URGENT >> BULLETIN >> MOVING: Zeek Receiver Moves For Summary Judgment Against Class-Action Clawback Defendants; Kenneth Bell Says Defense Expert Witness Has Found No Evidence That ‘Disproves That The Business As A Whole Operated As A Ponzi Scheme’

Berkeley Research Group, an expert working for the defense in Zeek clawback litigation,has not been able to disprove the presence of a Ponzi scheme. Source: Screen shot of a Berkeley report to Senior U.S. District Judge Graham C. Mullen Jr. The report is dated May 26, 2016.

Berkeley Research Group, an expert working for the defense in Zeek clawback litigation, has not been able to disprove the presence of a Ponzi scheme. Source: Screen shot of a Berkeley report to Senior U.S. District Judge Graham C. Mullen Jr. The report is dated May 26, 2016.

URGENT >> BULLETIN >> MOVING: (3RD UPDATE 6:11 P.M. EDT U.S.A.) On virtually the eve of the criminal trial of Paul Burks, receiver Kenneth D. Bell has asked the court presiding over a huge class-action lawsuit against 9,400 alleged Zeek “winners” for a finding the MLM program was a Ponzi scheme.

Such a finding would mandate winners to return nearly $300 million. Bell contended that “[o]f the over $900 million that was paid in to Zeek, only approximately $10 million (1.1%) came from actual retail purchases.”

Retail sales are crucial to the determination of whether an MLM program is legitimate. Bell contends Zeek, which offered a penny auction, was both a Ponzi scheme and a pyramid scheme. Zeek affiliates allegedly believed enormously profitable auctions made Zeek sustainable.

“Two of the primary creators and operators of the ZeekRewards scheme have already admitted it was a Ponzi scheme and pleaded guilty to criminal conduct in connection with the scheme,” Bell argued to Senior U.S. District Judge Graham C. Mullen in a June 30 motion. “In sum, the evidence that ZeekRewards was a Ponzi scheme is overwhelming. Even the Defendant class’ expert has acknowledged finding no evidence that ‘disproves that the business as a whole operated as a Ponzi scheme.’

“Because Zeek’s net winners ‘won’ (the victims’) money in an unlawful Ponzi scheme, under long settled law those winners are not permitted to keep their winnings and must return the fraudulently transferred funds back to the Receiver for distribution to Zeek’s victims,” Bell argued.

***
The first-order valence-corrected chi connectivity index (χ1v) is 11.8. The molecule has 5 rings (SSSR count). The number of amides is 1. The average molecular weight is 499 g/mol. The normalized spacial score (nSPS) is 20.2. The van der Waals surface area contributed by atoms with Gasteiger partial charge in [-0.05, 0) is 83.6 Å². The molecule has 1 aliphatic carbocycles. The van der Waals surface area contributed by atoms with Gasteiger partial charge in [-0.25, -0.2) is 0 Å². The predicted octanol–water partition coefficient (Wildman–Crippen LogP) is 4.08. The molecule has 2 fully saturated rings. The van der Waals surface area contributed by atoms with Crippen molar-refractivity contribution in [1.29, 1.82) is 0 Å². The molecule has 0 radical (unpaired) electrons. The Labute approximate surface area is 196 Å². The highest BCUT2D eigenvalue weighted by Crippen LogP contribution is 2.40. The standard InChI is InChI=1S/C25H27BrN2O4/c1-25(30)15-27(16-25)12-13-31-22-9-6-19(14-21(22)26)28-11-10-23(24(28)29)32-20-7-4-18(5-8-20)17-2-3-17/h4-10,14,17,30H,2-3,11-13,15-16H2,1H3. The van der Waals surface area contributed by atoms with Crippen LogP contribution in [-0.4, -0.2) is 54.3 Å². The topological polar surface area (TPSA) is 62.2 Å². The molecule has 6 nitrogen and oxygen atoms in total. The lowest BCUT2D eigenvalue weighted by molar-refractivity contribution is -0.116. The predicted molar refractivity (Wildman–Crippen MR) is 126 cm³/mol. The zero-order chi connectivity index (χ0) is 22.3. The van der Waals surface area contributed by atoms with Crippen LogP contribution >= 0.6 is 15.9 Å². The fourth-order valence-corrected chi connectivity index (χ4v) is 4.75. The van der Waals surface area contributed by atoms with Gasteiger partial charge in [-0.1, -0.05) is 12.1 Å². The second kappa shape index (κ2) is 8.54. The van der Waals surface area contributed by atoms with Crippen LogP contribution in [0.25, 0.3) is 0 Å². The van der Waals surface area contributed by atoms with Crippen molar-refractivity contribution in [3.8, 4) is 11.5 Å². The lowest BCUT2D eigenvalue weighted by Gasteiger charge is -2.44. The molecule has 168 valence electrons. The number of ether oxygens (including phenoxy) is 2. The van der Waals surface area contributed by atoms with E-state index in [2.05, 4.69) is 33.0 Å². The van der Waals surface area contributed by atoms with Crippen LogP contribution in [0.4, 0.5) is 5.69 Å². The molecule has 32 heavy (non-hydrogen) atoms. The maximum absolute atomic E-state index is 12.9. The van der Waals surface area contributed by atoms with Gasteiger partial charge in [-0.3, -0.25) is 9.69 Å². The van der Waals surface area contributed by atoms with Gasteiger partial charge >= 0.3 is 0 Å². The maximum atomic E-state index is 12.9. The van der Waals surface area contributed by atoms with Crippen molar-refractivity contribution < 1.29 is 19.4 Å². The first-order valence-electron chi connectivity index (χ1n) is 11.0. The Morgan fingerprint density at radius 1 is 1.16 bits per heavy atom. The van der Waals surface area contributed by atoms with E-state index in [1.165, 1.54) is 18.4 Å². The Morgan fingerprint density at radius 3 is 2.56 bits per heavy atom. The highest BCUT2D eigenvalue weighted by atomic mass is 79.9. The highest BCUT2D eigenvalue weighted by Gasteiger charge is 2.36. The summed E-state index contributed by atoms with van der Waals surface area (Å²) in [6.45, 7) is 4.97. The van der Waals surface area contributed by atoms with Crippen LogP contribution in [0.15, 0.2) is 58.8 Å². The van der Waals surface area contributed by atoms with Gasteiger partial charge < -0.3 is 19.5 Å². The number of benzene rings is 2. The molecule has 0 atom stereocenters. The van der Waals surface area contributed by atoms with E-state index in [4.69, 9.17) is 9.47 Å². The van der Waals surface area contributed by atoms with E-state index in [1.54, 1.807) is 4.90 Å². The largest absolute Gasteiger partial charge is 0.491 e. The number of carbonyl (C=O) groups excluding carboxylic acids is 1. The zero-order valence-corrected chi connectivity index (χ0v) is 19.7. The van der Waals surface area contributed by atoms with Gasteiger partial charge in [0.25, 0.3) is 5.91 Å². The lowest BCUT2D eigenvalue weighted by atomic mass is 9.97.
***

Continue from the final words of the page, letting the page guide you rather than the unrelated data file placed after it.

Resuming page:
At stake in the civil clawback case is more than $282 million allegedly paid to winners by Zeek. Berkeley Research Group is the expert for the defense. Bell used FTI Consulting Inc. as his expert.

Burks’ criminal trial is scheduled to begin Tuesday (July 5).

What kind of financial environment did Zeek create?

According to FTI, only about 8 percent (75,000 usernames) were winners, while 90 percent (841,000 usernames) were losers. Meanwhile, only 0.3 percent (2,778 usernames) were net neutral, with only 1.6 percent (14,500 usernames) classified as auction bidders only.

Bell sued 9,400 alleged winners who’d received more than $1,000 each. FTI asserted that the net losers lost more than $822 million and the net winners hauled away more than $282 million. The small number of auction bidders suggests that Zeekers by and large joined for the purported money-making venture.

But Zeek, Bell alleged, was insolvent even while paying out large sums of money.

Cocaine Allegation Made By Alleged Insider

During a deposition conducted in April 2016 by an attorney for the receivership, alleged Zeek insider Darryle Douglas made a claim that former Zeek COO Dawn Wright-Olivares was a user of “crack cocaine” who was “asked to leave” Free Store Club, a Zeek predecessor, according to a partial transcript included in Bell’s June 30 motion.

Wright-Olivares also is an alleged Zeek insider and one of two Zeek figures to plead guilty to Ponzi-related criminal charges. (The other is Daniel Olivares, her stepson.) Wright-Olivares and Olivares both are expected to testify against Burks at his criminal trial.

Whether Burks intended to use the cocaine allegation against Wright-Olivares to impeach her credibility as a witness was not immediately clear. But Wright-Olivares and Olivares both lived with Douglas at one time in Lexington, N.C., according to the transcript.

Zeek, as part of Rex Venture Group, was based in Lexington.

While living in Lexington, a “separation” developed between Douglas and Wright-Olivares and a once-strong business relationship between Douglas and Burks became “fractured,” according to the transcript.

“And that’s where our separation began,” Douglas said, according to the transcript. “Dawn was a crack cocaine user . . .  Dawn used cocaine and was asked to leave the company eventually . . . This was FreeStore Club. She left but came back with the idea for a penny auction, which no one had ever heard of. Because we had a fractured relationship, we created MyBidShack, they created Zeekler. Eventually Paul decided to get rid of MyBidShack and that the company would only go under Zeekler, which made our rift expand. It set up a war that we — that’s when I was no longer allowed to have access codes or key information from accessing the system . . .”

The receiver’s motion, memo and exhibits are available at the receivership website.

Also see “ANNOUNCEMENT FROM THE RECEIVER – July, 1, 2016” at the receivership site.




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